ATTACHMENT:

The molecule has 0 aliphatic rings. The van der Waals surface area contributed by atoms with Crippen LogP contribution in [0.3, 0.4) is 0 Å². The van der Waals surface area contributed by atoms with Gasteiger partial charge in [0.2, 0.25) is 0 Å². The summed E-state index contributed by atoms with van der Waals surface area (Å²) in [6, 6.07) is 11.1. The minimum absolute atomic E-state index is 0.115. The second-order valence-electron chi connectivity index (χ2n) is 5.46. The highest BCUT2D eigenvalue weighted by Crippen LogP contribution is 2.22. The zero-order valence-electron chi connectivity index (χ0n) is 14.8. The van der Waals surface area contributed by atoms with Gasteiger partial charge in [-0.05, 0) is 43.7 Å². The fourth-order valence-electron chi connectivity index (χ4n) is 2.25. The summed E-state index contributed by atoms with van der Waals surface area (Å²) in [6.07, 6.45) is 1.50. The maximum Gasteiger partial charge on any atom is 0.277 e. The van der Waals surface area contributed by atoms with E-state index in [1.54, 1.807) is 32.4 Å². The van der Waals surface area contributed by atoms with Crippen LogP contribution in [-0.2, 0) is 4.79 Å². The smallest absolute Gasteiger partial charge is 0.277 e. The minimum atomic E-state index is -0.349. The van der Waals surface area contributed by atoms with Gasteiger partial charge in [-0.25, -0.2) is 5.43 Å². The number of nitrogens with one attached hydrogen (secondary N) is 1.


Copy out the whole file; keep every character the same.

The molecule has 0 aliphatic rings. The van der Waals surface area contributed by atoms with Crippen LogP contribution in [0.3, 0.4) is 0 Å². The van der Waals surface area contributed by atoms with Gasteiger partial charge in [0.2, 0.25) is 0 Å². The summed E-state index contributed by atoms with van der Waals surface area (Å²) in [6, 6.07) is 11.1. The minimum absolute atomic E-state index is 0.115. The second-order valence-electron chi connectivity index (χ2n) is 5.46. The highest BCUT2D eigenvalue weighted by Crippen LogP contribution is 2.22. The zero-order valence-electron chi connectivity index (χ0n) is 14.8. The van der Waals surface area contributed by atoms with Gasteiger partial charge in [-0.05, 0) is 43.7 Å². The fourth-order valence-electron chi connectivity index (χ4n) is 2.25. The summed E-state index contributed by atoms with van der Waals surface area (Å²) in [6.07, 6.45) is 1.50. The maximum Gasteiger partial charge on any atom is 0.277 e. The van der Waals surface area contributed by atoms with E-state index in [1.54, 1.807) is 32.4 Å². The van der Waals surface area contributed by atoms with Crippen LogP contribution in [-0.2, 0) is 4.79 Å². The smallest absolute Gasteiger partial charge is 0.277 e. The minimum atomic E-state index is -0.349. The van der Waals surface area contributed by atoms with Gasteiger partial charge in [-0.25, -0.2) is 5.43 Å². The number of nitrogens with one attached hydrogen (secondary N) is 1.